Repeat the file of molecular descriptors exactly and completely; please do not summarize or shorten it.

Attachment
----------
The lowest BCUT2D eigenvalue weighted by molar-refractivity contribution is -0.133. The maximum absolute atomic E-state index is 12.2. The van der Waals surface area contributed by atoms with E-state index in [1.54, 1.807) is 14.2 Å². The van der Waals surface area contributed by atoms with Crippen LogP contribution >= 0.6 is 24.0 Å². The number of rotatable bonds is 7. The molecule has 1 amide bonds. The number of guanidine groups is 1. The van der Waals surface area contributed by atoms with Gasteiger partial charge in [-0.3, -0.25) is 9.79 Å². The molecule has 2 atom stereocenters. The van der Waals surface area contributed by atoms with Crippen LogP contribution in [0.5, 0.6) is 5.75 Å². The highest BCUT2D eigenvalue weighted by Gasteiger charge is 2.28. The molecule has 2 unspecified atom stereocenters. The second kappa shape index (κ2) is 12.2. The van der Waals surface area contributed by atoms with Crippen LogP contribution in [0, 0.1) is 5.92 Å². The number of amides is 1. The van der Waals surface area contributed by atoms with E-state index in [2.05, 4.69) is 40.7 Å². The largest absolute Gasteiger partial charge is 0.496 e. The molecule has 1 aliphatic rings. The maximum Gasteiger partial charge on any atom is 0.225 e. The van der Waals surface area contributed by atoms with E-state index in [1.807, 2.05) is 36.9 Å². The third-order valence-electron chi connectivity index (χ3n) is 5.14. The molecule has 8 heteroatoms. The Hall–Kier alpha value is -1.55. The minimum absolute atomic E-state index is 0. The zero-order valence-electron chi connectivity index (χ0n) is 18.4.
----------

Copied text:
The lowest BCUT2D eigenvalue weighted by molar-refractivity contribution is -0.133. The maximum absolute atomic E-state index is 12.2. The van der Waals surface area contributed by atoms with E-state index in [1.54, 1.807) is 14.2 Å². The van der Waals surface area contributed by atoms with Crippen LogP contribution >= 0.6 is 24.0 Å². The number of rotatable bonds is 7. The molecule has 1 amide bonds. The number of guanidine groups is 1. The van der Waals surface area contributed by atoms with Gasteiger partial charge in [-0.3, -0.25) is 9.79 Å². The molecule has 2 atom stereocenters. The van der Waals surface area contributed by atoms with Crippen LogP contribution in [0.5, 0.6) is 5.75 Å². The highest BCUT2D eigenvalue weighted by Gasteiger charge is 2.28. The molecule has 2 unspecified atom stereocenters. The second kappa shape index (κ2) is 12.2. The van der Waals surface area contributed by atoms with Crippen LogP contribution in [0, 0.1) is 5.92 Å². The number of amides is 1. The van der Waals surface area contributed by atoms with E-state index in [2.05, 4.69) is 40.7 Å². The largest absolute Gasteiger partial charge is 0.496 e. The molecule has 1 aliphatic rings. The maximum Gasteiger partial charge on any atom is 0.225 e. The van der Waals surface area contributed by atoms with E-state index in [1.807, 2.05) is 36.9 Å². The third-order valence-electron chi connectivity index (χ3n) is 5.14. The molecule has 8 heteroatoms. The Hall–Kier alpha value is -1.55. The minimum absolute atomic E-state index is 0. The zero-order valence-electron chi connectivity index (χ0n) is 18.4.